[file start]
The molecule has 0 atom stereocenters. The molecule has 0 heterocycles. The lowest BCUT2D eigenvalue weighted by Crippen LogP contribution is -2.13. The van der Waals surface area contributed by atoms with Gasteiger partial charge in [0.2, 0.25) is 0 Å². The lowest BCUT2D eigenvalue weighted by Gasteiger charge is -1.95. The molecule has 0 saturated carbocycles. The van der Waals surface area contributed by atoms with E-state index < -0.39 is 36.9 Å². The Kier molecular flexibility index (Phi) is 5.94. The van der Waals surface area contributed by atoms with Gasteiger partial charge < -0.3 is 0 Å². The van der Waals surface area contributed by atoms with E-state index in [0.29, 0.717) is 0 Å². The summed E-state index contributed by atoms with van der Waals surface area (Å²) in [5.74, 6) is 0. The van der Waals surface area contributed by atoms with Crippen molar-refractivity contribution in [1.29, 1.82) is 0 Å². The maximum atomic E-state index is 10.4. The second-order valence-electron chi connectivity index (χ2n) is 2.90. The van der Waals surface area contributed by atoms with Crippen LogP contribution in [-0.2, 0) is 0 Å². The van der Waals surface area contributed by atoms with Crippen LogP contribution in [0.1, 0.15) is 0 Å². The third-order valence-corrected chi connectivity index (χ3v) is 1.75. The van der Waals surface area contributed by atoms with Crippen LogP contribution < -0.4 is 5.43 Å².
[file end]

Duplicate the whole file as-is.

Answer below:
The molecule has 0 atom stereocenters. The molecule has 0 heterocycles. The lowest BCUT2D eigenvalue weighted by Crippen LogP contribution is -2.13. The van der Waals surface area contributed by atoms with Gasteiger partial charge in [0.2, 0.25) is 0 Å². The lowest BCUT2D eigenvalue weighted by Gasteiger charge is -1.95. The molecule has 0 saturated carbocycles. The van der Waals surface area contributed by atoms with E-state index < -0.39 is 36.9 Å². The Kier molecular flexibility index (Phi) is 5.94. The van der Waals surface area contributed by atoms with Gasteiger partial charge < -0.3 is 0 Å². The van der Waals surface area contributed by atoms with E-state index in [0.29, 0.717) is 0 Å². The summed E-state index contributed by atoms with van der Waals surface area (Å²) in [5.74, 6) is 0. The van der Waals surface area contributed by atoms with Crippen molar-refractivity contribution in [1.29, 1.82) is 0 Å². The maximum atomic E-state index is 10.4. The second-order valence-electron chi connectivity index (χ2n) is 2.90. The van der Waals surface area contributed by atoms with Crippen LogP contribution in [-0.2, 0) is 0 Å². The van der Waals surface area contributed by atoms with Crippen LogP contribution in [0.1, 0.15) is 0 Å². The third-order valence-corrected chi connectivity index (χ3v) is 1.75. The van der Waals surface area contributed by atoms with Crippen LogP contribution < -0.4 is 5.43 Å².